recursion in XML parser

Didier PH Martin martind at
Wed Apr 14 16:16:15 BST 1999

Hi David,

Hmm -- they are somewhat slower than Expat, but that's because they're
running tight code loops in a virtual machine.  Still, when I was
testing AElfred on a 166MHZ Pentium NT box back in late 1997, it could
parse about 1MB/second with a good VM and a JIT, and the other good
XML parsers are comparable in speed.

Granted, Expat (with memory-mapped I/O) is about 10 times as fast as
the faster Java-based XML parser, but that's a very misleading figure:
in fact, the actual parsing usually occupies only a small amount of
the time required for XML processing -- most of the time is usually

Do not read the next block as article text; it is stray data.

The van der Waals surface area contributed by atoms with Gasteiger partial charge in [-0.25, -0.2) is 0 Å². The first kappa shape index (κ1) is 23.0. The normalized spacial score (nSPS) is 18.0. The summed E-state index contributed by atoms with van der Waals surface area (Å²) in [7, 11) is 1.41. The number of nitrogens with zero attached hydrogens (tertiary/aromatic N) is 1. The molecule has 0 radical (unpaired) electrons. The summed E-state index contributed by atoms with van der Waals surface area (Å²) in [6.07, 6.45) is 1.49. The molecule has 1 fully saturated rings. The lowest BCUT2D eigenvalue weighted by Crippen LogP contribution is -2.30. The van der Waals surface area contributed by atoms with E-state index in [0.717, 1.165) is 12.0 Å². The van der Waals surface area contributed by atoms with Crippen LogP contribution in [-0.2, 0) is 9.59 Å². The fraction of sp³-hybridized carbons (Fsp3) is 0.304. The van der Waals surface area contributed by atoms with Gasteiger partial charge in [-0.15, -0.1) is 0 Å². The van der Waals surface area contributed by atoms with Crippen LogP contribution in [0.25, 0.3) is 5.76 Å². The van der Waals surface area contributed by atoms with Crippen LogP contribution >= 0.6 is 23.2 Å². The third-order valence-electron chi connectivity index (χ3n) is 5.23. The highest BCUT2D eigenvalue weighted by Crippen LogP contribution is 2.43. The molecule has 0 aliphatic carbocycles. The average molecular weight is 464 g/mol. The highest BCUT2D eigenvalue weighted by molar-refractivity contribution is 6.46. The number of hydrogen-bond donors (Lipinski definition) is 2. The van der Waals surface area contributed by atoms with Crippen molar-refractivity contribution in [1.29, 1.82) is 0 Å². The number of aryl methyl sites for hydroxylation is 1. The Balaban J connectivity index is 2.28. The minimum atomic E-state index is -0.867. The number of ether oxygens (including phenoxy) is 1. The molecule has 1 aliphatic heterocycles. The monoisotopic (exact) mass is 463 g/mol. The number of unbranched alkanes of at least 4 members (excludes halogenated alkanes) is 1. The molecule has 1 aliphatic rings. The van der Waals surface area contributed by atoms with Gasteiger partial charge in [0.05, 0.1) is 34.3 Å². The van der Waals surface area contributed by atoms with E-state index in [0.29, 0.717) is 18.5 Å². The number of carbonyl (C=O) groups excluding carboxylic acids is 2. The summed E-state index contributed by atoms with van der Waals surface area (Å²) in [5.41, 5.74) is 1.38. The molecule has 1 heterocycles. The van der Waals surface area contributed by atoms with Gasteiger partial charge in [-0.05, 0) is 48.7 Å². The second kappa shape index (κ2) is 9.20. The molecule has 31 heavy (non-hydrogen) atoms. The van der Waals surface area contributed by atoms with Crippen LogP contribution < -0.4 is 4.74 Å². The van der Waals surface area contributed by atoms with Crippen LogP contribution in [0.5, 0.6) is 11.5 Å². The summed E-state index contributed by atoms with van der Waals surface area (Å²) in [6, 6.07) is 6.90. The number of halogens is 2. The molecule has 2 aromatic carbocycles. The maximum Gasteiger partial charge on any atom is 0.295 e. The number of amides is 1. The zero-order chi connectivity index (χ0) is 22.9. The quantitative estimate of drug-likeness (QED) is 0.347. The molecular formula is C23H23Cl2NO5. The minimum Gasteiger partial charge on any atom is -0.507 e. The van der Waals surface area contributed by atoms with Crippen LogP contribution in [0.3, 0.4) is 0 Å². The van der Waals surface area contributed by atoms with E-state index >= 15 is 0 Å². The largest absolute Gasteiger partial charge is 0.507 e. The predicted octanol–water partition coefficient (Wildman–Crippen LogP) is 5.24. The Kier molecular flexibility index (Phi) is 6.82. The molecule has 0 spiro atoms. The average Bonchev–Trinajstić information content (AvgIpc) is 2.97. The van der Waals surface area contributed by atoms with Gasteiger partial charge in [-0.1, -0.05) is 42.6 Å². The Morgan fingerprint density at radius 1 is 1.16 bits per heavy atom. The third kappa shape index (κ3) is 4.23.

taken up by your code that actually does something with the XML.

Let's assume, then, that XML parsing occupies 10% of your
application's overhead.  Even if you could build a parser that is
1000% faster, you'd still gain only 9% in actual execution speed.

I think that nobody would argue that Java has a lot of virtues that
certainly speed of not one of them. To take your numbers David, If that part
of the application is 10 times faster than any Java parser and that the app
itself is 10 times faster also. The overall throughput is therefore 10 times
faster. Which, in certain circumstances is what's required. We would then
have an apps with a 10 times faster throughput. The state of the art for
Java may change in the future as soon as other players like HP, Novell and
IBM bring to the table their own technology and that Java would finally have
the same competitive environment as other languages have. This could be
beneficial for the language evolution as more brains think on how to improve
the performances.

Didier PH Martin
mailto:martind at

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